All News

  • MIT Sea Grant | March 7, 2016

    Sea Grant celebrates its 50th anniversary

    On March 8, Sea Grant will celebrate its 50th anniversary of promoting conservation and sustainable development of our marine resources through research, education and outreach.
  • Featured Stories | March 7, 2016

    Research Takes Center Stage at MIT Climate Symposium

    At MIT on Climate=Science + Action, speakers examined what we know, what’s left to learn, and the diverse climate-related research happening throughout the institute—from exoplanets to the deep ocean and everything in between.
  • WHOI News | March 7, 2016

    Fukushima Site Still Leaking After Five Years, Research Shows

    Five years after the Fukushima accident, scientific data about the levels of radioactivity in the ocean off our shores are available publicly thanks to ongoing efforts of independent researchers, including WHOI radiochemist Ken Buesseler.
  • WHOI - Oceanus | March 4, 2016

    Minerals Made by Microbes

    Some geology naturally requires biology
  • MIT News | March 2, 2016

    Whales dine with their own kind

    Mapping whale calls, researchers find the predators feed in species-specific hotspots.
  • MIT News | March 1, 2016

    New theory of deep-ocean sound waves may aid tsunami detection

    Surface waves can trigger powerful sound waves that race through the deep ocean, study suggests.
  • Featured Stories, WHOI | February 26, 2016

    Life in the Hot Seat

    This is the final article of a three-part series covering the Department of Earth, Atmospheric, and Planetary Sciences lectures on “Life in the Ocean.”
  • MIT News | February 25, 2016

    Rogue wave ahead

    New prediction tool gives 2-3 minute warning of incoming rogue waves.
  • WHOI - Oceanus | February 23, 2016

    Through the Looking-Glass of the Sea Surface

    Measuring the ins and outs of the critical border between air and ocean
  • MIT Sea Grant | February 21, 2016

    Green Eelgrass, Blue Carbon

    MIT Sea Grant is working with several partners to conduct a study to quantify the carbon storage of eelgrass beds in Massachusetts.
  • MIT - The Darwin Project | February 19, 2016

    Keeping Things the Same

    In a paper published online in the journal Global Biogeochemical Cycles, the Follows group reports on new ways to understand what ecosystem factors could cause the elemental composition of organic matter to remain stable even when phytoplankton vary.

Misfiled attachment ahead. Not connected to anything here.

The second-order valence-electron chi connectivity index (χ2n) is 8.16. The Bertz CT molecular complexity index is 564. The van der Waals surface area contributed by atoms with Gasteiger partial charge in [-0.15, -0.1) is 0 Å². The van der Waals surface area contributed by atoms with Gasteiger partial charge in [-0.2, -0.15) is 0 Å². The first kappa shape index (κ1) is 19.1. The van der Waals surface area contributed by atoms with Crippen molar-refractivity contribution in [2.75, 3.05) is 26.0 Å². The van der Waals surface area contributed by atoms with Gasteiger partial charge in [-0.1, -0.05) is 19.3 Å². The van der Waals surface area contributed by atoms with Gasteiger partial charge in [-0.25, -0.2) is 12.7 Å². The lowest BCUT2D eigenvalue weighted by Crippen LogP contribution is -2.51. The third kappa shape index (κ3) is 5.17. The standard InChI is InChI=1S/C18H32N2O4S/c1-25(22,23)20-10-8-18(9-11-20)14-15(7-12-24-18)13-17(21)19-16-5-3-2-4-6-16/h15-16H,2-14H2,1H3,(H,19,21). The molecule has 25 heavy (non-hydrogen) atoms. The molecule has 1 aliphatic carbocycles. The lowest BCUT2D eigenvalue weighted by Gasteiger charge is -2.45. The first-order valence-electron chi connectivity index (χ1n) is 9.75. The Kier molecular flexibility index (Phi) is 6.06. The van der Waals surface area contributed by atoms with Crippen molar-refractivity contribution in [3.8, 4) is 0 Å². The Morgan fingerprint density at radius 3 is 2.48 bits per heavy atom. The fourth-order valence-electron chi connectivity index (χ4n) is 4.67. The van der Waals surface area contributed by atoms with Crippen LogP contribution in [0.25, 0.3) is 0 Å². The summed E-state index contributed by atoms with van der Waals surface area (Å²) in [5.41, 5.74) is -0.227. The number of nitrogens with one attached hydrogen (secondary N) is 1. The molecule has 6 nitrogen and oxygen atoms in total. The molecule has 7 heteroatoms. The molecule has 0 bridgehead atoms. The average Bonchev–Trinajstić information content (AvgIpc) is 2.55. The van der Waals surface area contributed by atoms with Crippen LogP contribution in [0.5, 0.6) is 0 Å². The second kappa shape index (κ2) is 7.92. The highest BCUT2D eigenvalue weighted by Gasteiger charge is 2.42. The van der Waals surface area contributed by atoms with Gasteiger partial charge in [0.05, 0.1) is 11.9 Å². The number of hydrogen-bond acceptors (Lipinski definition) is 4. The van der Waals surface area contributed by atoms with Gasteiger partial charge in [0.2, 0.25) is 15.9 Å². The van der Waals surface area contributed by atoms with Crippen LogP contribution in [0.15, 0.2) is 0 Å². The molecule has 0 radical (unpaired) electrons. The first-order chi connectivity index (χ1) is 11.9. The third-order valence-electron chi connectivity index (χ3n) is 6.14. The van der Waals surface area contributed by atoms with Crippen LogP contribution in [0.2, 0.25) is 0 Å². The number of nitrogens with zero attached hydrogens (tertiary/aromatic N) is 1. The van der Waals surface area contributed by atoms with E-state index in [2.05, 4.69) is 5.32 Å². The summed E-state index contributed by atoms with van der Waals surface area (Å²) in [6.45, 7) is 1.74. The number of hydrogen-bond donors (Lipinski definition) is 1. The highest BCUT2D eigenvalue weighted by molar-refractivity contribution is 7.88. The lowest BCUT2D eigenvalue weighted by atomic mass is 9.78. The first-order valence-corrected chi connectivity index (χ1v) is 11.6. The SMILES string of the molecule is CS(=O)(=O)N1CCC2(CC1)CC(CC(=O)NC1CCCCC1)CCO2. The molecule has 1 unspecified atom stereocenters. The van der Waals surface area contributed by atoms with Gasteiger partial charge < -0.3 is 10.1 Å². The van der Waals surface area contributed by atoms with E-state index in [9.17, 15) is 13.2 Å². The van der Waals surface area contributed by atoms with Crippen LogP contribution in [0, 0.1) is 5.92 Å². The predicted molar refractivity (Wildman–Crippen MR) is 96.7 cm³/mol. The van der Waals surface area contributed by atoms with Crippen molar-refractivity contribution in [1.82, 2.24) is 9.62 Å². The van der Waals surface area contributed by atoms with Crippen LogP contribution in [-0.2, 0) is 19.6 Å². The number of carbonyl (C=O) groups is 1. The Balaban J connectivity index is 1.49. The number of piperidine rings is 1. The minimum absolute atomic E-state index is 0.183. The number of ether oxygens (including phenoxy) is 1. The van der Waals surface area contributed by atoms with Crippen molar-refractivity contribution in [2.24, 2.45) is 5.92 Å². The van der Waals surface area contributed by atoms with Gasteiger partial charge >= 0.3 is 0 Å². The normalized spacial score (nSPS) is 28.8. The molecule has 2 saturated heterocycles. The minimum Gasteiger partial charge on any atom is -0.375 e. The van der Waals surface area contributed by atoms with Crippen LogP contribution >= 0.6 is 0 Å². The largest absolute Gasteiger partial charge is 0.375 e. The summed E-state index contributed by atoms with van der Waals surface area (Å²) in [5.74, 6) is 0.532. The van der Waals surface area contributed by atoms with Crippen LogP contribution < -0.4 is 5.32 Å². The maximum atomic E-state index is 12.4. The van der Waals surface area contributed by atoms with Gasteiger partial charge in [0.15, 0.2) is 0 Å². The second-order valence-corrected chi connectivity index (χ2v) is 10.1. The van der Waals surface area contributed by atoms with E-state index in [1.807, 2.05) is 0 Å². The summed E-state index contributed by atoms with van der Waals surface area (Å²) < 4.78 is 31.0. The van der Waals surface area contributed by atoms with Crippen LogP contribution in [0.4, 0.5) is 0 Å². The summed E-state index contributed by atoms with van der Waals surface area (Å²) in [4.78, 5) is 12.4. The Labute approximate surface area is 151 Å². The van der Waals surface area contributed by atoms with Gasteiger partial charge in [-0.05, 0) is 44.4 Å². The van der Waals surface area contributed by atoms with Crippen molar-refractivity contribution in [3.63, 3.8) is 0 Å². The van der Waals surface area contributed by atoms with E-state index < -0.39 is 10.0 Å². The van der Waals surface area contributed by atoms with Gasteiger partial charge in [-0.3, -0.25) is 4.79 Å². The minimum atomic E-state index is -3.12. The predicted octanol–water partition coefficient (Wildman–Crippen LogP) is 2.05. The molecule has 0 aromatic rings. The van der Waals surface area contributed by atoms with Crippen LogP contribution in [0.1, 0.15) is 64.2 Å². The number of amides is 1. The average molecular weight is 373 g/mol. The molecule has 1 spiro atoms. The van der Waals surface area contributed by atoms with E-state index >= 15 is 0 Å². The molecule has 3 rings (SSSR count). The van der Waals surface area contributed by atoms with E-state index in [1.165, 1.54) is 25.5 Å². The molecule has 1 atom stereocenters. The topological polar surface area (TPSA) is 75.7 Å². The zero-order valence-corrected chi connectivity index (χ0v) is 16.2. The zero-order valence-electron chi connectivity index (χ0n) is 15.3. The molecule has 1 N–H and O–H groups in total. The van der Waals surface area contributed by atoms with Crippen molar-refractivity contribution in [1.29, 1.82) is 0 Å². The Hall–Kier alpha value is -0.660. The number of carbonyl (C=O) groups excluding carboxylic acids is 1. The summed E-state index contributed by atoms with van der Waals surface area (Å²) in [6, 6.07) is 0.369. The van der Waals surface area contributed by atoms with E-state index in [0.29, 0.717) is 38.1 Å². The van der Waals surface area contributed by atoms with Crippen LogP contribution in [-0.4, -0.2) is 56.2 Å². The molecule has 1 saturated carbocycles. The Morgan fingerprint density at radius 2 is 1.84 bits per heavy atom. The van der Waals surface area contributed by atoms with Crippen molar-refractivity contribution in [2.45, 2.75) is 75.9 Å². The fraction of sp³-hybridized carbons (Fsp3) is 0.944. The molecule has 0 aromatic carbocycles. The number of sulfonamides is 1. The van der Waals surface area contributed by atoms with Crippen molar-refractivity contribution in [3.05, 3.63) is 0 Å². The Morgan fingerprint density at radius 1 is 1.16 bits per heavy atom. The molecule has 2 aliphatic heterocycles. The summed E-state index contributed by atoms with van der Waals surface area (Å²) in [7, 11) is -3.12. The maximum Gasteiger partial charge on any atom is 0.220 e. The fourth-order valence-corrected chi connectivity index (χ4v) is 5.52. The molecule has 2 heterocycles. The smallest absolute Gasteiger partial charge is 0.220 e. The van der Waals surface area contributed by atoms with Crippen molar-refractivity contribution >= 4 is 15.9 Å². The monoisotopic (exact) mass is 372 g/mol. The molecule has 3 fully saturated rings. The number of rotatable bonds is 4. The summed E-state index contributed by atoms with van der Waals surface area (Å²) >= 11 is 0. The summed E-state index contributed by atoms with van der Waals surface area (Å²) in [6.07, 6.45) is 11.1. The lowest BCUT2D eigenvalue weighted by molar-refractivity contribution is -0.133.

• WHOI - Oceanus | February 18, 2016

    A Mighty Mysterious Molecule

    Chemical compounds are the currency in ocean ecosystems
  • Featured Stories | February 15, 2016

    Chasing Whales

    Thanks a variety of robotic instruments, researchers are using information about whale behavior to decrease ship strikes and other human-caused mortality events.
  • Featured Stories | February 8, 2016

    Predators in the Plankton

    WHOI researcher Matt Johnson studies three plankton species that illustrate just how wonderfully weird and complex life in the ocean can be.
  • MIT - The Darwin Project | February 5, 2016

    Darwin Goes to Ocean Sciences 2016

    Look out for the Darwin team sharing their work at this year's Ocean Sciences conference, February 21-26 in New Orleans, Louisiana.
  • Featured Stories | February 3, 2016

    AGU Spotlights MIT Synthesis of Ocean Circulation Research

    A new MIT study takes stock of what we know and what’s still uncertain about AMOC variability and its role in global climate.
  • Featured Stories, MIT News | February 1, 2016

    Living a “Mixotrophic” Lifestyle

    MIT News reports on a new study that suggests plankton may have a larger impact on ocean carbon storage than previously thought. Read it here.
  • Featured Stories | January 28, 2016

    John Marshall Receives AMS Haurwitz Prize

    MIT Oceanographer honored by AMS for his seminal contributions to atmospheric, oceanic, and climate dynamics and the creation of innovative modeling tools and educational resources.
  • WHOI News | January 28, 2016

    Can animals thrive without oxygen?

    A research team garnered attention in 2010 when it published evidence of finding the first animals living in permanently anoxic conditions at the ocean bottom. Now a new study, led by WHOI scientists, raises doubts.
  • WHOI - Oceanus | January 27, 2016

    Seal Whiskers Inspire Marine Technology

    By observing nature, biomimetic engineer designs new sensor
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